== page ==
After minimal processing, dry natural gas flows into pipelines which are strategically placed across the country delivering it to homes, businesses, manufacturers, agricultural centers and power generation plants.
The methane separated from the wet gas mixture also flows into these pipelines.
Natural gas recently overtook coal as the largest source of electric production in the United States, which in turn has helped to decrease our country’s carbon emissions to levels not seen in decades.
Main Components of Natural Gas
Natural gas is stripped down to methane before being used by consumers. It is the most rich component of pure natural gas, which is highly combustible and can be used for a wide range of energy purposes.
The chemical formula of methane is CH4 with molecular weight of 16 gram/mole.
Before methane can be burned, it first has to be stripped from the natural gas that’s found in oil wells, gas wells and condensate wells. Once processed from the natural gas, it is used for generating electricity through gas and steam turbines.
It is also sent to homes through pipelines where it’s used for cooking, heating, air conditioning and other important home activities.
The chemical formula of methane is C2H6 with molecular weight of 30 gram/mole. Ethane is the next most abundant component of energy found in natural gas. It is a hydrocarbon and a byproduct of petroleum refining.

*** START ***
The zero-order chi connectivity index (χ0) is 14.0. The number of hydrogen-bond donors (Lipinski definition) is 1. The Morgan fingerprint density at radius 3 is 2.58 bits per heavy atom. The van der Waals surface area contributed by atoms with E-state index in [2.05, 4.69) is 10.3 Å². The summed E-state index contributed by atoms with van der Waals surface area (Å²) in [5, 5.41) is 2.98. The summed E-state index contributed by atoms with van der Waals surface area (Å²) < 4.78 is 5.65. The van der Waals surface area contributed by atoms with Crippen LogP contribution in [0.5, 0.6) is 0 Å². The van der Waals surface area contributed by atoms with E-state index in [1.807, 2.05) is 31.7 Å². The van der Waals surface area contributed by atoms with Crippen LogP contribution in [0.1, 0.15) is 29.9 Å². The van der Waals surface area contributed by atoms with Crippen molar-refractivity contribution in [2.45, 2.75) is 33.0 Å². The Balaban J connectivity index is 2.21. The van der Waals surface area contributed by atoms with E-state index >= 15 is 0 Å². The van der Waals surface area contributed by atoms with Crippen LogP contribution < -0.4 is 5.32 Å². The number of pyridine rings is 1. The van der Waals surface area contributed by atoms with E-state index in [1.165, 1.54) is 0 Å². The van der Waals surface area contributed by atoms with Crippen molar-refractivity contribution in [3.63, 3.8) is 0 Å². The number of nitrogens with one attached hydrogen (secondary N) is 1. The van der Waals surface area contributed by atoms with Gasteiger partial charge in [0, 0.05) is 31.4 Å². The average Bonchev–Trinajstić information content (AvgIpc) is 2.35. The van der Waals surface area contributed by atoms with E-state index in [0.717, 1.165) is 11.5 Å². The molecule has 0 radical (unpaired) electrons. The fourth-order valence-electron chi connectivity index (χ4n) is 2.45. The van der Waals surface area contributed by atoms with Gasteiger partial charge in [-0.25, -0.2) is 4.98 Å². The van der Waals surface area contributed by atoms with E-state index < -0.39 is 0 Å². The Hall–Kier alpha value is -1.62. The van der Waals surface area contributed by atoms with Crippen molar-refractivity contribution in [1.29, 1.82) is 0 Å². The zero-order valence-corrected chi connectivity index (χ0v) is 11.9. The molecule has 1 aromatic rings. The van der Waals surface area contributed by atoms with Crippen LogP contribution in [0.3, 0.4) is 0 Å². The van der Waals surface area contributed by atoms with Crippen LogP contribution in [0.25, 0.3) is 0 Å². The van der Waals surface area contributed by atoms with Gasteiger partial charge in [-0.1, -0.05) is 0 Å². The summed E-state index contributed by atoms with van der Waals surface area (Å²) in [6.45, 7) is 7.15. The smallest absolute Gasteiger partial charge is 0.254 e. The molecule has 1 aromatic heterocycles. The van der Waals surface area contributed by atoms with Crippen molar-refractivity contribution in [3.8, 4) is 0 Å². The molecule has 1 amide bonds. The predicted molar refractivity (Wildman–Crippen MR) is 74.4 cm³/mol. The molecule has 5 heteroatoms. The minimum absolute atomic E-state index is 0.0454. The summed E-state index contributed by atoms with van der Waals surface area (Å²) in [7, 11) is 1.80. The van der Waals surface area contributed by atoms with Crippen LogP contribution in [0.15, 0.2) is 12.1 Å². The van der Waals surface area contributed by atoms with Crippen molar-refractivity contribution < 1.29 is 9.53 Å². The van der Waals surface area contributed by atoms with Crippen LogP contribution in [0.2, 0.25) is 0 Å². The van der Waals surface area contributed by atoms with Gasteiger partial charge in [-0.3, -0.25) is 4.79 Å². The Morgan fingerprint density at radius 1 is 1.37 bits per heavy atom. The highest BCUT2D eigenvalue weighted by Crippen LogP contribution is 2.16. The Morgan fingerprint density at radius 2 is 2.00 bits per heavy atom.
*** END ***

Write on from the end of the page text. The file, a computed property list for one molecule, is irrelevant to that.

With a higher heating value than methane, it is used in several ways after being isolated from natural gas.
Once separated from natural gas, ethane is often used to produce ethylene and polyethylene products. In turn those are used to produce packaging, trash liners, insulation, wire and other consumer products.
Propane is an abundant energy source found in natural gas and is processed in gas or liquid form. The chemical formula of methane is C3H8 with molecular weight of 44 gram/mole.
Often found in pipeline gas, propane can be used for a variety of purposes.
Frequently, it is used for fueling engines, cooking with stoves and for central heating within the home or larger buildings. Propane is also used for many barbecue grills due to its high-energy output and portability.
Some buses and larger vehicles are fueled on propane, and many homes also use the gas for fueling the furnace, water heaters and other essentials.
Butane is found in natural gas, butane is not as abundant as other hydrocarbons, but it is still a viable energy source and can be used for a variety of purposes.
The chemical formula of methane is C4H10 with molecular weight of 58 gram/mole. Isolated during natural gas processing, butane makes up around 20 percent of natural gas composition.